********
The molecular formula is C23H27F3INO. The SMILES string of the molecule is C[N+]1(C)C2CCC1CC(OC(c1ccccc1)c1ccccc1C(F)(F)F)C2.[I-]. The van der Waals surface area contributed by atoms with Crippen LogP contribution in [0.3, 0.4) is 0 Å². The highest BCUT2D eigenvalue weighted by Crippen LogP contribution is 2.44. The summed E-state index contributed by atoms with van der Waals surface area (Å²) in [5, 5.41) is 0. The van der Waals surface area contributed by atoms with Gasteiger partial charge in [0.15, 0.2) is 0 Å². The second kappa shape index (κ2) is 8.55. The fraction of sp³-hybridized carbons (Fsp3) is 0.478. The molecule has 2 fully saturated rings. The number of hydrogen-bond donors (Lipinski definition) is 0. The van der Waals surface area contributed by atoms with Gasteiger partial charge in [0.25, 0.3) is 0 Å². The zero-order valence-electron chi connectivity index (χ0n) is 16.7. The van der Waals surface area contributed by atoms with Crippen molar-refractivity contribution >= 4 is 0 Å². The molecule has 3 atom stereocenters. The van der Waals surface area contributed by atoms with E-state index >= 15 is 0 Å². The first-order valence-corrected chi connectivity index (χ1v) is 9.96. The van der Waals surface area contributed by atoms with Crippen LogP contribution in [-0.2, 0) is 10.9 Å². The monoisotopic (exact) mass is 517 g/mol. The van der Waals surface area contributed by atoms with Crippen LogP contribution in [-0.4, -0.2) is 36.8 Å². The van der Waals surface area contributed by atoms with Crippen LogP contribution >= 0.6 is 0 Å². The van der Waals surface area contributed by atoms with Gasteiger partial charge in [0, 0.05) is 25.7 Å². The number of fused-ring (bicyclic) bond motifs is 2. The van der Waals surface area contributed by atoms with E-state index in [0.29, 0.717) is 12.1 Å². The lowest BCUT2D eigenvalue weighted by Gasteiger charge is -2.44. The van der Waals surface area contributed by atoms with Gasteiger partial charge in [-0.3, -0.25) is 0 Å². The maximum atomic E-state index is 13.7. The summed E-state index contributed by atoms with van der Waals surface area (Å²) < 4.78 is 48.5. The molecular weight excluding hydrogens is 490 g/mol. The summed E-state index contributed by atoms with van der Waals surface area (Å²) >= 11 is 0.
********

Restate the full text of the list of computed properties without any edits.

The molecular formula is C23H27F3INO. The SMILES string of the molecule is C[N+]1(C)C2CCC1CC(OC(c1ccccc1)c1ccccc1C(F)(F)F)C2.[I-]. The van der Waals surface area contributed by atoms with Crippen LogP contribution in [0.3, 0.4) is 0 Å². The highest BCUT2D eigenvalue weighted by Crippen LogP contribution is 2.44. The summed E-state index contributed by atoms with van der Waals surface area (Å²) in [5, 5.41) is 0. The van der Waals surface area contributed by atoms with Gasteiger partial charge in [0.15, 0.2) is 0 Å². The second kappa shape index (κ2) is 8.55. The fraction of sp³-hybridized carbons (Fsp3) is 0.478. The molecule has 2 fully saturated rings. The number of hydrogen-bond donors (Lipinski definition) is 0. The van der Waals surface area contributed by atoms with Gasteiger partial charge in [0.25, 0.3) is 0 Å². The zero-order valence-electron chi connectivity index (χ0n) is 16.7. The van der Waals surface area contributed by atoms with Crippen molar-refractivity contribution >= 4 is 0 Å². The molecule has 3 atom stereocenters. The van der Waals surface area contributed by atoms with E-state index >= 15 is 0 Å². The first-order valence-corrected chi connectivity index (χ1v) is 9.96. The van der Waals surface area contributed by atoms with Crippen LogP contribution in [-0.2, 0) is 10.9 Å². The monoisotopic (exact) mass is 517 g/mol. The van der Waals surface area contributed by atoms with Crippen LogP contribution in [-0.4, -0.2) is 36.8 Å². The van der Waals surface area contributed by atoms with Crippen LogP contribution >= 0.6 is 0 Å². The van der Waals surface area contributed by atoms with Gasteiger partial charge in [0, 0.05) is 25.7 Å². The number of fused-ring (bicyclic) bond motifs is 2. The van der Waals surface area contributed by atoms with E-state index in [0.29, 0.717) is 12.1 Å². The lowest BCUT2D eigenvalue weighted by Gasteiger charge is -2.44. The van der Waals surface area contributed by atoms with Gasteiger partial charge in [-0.3, -0.25) is 0 Å². The maximum atomic E-state index is 13.7. The summed E-state index contributed by atoms with van der Waals surface area (Å²) < 4.78 is 48.5. The molecular weight excluding hydrogens is 490 g/mol. The summed E-state index contributed by atoms with van der Waals surface area (Å²) >= 11 is 0.